• When you’re making this punch list of items, photographic proof helps the contractor understand the points of concern. For example, if the roof covers a massive structure, you may lose track of where a scratch in the paint was, or a spot of perceived excessive oil canning occurred. Alternatively, if you’re having an issue with the installation crew, take photos for proof that the action was taking place.

 

Step 3: Set up a meeting with the general contractor and the roofer

The next step to remedying an issue with the installation is to set up a private meeting with your primary contact. As mentioned before, this person may be a general contractor, project foreman, or supervising contractor. If it is a general contractor who subcontracted the work out to another company, make sure a manager-level individual from the roofing installation business is present with the general contractor as well. If the roofing contractor is not responding to meeting requests, then meet with only the general contractor.

Keep in mind, these contractors often have busy schedules and more than one customer at a time, so you might not be able to set up a meeting right away. Try to be flexible with your schedule if you can. However, if your roof is leaking, the contractor should have someone come out immediately to provide a temporary fix until the problem can be properly corrected. 

 

Step 4: Discuss your proposed problems with your contact & set up fixes

During this meeting, it’s important to come prepared to lay all of your issues out for the general contractor and installation contractor (if they are different). Having your punch list allows you to go line-by-line with your contact and talk out some of the problems to ensure they are legitimate issues requiring repairs. If you took photos, now would be the time to show your contact.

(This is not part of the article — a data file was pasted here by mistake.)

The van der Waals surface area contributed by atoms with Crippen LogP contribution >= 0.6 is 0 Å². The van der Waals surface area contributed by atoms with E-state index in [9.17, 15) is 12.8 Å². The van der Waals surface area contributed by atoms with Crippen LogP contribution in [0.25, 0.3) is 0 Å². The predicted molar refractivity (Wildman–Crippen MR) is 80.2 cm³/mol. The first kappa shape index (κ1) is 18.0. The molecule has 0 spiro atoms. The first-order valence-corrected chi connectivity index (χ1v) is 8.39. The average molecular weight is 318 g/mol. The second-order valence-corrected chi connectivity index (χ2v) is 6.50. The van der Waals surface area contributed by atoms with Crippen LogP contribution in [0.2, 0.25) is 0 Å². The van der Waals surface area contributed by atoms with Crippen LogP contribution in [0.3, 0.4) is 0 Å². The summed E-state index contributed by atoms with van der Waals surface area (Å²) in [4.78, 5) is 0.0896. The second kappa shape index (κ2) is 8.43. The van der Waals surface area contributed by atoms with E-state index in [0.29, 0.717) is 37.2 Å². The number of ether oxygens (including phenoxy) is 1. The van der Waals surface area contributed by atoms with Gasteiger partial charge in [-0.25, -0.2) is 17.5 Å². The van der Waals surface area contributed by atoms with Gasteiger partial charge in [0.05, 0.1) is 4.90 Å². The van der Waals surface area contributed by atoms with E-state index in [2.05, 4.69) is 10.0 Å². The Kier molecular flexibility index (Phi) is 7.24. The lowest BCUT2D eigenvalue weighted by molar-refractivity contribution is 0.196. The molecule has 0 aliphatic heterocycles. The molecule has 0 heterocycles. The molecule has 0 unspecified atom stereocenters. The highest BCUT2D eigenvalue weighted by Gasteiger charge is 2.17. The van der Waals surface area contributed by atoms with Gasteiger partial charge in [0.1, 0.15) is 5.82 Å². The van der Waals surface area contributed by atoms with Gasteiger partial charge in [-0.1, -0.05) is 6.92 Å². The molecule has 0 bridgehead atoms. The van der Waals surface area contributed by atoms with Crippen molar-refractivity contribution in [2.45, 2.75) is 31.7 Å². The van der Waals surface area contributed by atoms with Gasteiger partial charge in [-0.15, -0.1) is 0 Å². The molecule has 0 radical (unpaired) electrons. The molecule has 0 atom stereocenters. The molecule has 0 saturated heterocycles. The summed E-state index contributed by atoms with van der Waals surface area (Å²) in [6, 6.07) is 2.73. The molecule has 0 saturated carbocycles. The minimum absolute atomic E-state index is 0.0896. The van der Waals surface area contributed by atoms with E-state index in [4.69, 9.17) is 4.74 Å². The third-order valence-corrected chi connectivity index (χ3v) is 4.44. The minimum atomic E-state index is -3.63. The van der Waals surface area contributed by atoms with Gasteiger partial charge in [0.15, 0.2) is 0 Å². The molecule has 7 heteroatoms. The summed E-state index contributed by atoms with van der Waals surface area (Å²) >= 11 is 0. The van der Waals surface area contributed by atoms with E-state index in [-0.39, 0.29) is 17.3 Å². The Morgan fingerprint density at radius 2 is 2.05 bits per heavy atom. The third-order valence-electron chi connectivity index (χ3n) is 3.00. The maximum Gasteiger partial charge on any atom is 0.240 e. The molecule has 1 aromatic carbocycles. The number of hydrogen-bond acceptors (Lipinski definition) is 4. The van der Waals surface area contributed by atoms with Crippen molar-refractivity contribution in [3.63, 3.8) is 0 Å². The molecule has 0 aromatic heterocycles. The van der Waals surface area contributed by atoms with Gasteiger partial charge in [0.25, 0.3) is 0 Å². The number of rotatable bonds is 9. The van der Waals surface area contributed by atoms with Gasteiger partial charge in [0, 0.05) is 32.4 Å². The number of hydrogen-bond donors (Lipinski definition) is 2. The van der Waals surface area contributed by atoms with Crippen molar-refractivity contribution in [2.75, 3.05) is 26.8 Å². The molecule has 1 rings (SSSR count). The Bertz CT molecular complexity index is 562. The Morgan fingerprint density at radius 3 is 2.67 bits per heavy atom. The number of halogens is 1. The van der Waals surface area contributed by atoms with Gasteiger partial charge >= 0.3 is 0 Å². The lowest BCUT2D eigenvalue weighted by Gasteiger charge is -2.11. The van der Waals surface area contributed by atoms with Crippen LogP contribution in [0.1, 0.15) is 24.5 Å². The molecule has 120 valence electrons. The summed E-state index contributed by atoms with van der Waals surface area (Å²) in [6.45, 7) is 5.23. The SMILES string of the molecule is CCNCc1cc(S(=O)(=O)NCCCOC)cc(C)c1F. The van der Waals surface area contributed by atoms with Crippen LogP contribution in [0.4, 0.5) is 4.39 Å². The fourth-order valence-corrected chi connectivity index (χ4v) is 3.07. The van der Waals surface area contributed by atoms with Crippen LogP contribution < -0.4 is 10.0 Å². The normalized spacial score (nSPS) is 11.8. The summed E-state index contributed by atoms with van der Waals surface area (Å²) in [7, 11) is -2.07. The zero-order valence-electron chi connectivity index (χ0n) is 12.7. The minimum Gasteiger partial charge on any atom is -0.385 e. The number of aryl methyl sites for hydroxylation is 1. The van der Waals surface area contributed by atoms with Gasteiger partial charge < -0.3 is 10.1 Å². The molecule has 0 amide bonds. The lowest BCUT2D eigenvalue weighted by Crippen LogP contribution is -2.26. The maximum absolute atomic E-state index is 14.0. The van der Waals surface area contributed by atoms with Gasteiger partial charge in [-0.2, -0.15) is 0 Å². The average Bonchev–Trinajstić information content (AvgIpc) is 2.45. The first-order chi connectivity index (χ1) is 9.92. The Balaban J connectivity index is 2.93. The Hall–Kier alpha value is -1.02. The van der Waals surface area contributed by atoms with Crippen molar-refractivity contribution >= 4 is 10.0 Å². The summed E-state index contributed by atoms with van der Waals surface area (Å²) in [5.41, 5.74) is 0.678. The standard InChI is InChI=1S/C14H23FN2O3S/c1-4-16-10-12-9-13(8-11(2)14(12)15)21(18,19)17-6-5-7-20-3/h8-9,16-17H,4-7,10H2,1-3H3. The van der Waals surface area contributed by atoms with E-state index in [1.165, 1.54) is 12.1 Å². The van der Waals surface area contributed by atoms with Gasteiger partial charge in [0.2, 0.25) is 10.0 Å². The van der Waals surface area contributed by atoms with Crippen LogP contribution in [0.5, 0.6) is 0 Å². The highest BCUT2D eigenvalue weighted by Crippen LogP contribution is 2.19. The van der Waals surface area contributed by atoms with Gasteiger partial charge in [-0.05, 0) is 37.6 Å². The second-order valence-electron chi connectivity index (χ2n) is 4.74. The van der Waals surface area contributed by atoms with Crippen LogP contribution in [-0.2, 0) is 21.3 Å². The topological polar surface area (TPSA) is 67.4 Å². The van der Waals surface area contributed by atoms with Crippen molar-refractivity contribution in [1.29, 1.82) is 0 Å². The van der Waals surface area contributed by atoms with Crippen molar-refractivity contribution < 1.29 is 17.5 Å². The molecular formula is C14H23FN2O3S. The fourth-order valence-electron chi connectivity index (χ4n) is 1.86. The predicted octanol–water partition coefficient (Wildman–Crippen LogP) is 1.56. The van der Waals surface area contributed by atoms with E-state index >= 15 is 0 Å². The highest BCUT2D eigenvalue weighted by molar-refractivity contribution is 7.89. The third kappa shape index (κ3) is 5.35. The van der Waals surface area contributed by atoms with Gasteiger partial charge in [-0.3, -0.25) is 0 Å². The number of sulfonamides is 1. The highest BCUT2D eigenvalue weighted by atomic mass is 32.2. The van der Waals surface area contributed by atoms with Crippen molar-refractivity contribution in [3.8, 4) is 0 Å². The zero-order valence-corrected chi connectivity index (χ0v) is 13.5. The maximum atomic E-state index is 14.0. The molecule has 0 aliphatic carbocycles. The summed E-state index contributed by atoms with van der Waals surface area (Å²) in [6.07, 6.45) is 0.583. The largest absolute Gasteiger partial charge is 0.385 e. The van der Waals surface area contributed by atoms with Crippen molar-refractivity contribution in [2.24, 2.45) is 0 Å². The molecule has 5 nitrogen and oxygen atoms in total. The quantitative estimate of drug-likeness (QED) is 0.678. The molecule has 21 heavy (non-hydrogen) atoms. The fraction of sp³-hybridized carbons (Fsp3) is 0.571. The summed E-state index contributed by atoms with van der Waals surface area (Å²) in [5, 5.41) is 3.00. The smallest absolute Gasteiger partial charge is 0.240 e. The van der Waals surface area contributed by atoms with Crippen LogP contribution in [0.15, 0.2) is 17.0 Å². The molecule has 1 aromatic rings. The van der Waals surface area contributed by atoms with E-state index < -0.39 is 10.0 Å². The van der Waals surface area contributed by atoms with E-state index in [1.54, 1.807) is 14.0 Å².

The contractor you meet with should be taking detailed notes and writing down everything. If it’s a physical issue, they should go out on to the roof to see the point of concern first-hand to come up with a list of action items and ways for the roofers to fix the issues (if they can). They should also be verbally communicating how they will fix problems with you and give you choices of available remedies. If it’s an installer/individual or another non-tangible issue, they should still outline how they will address the problem.

We recommend that you take notes during the meeting as well. When the meeting is over, run down your notes with the parties in the meeting to ensure accuracy of your notes as well as documented commitments from this meeting so you can be on the same page moving forward. In other words, you don’t want to leave this meeting not knowing where to go from there, so it’s important to set a time and date for the fixing the issues right then and there.

 

Step 5: Ensure the contractor fixed the problems or offered an alternative solution

Once the roofers show up to fix the issues, try to refrain from hovering outside or ordering the installers around. They should have met with the general contractor or their superiors ahead of time on how the problem is to be fixed and likely know what they are doing.

Once the work is complete, do another check of the final metal roof. Sometimes, the general contractor may come back and walk through how the problems were fixed with you, but this may not be the case in every situation. Beyond that, there is usually a punch list or a final construction checklist for most projects, and even though many of these items can be considered remedial, it is important that you confirm this work is completed adequately. 

If you’re satisfied with the project, reach out to your primary contact and let them know you’re ready to move into the final discussions, such as making remaining payments, applying for warranties, and other after-installation benefits.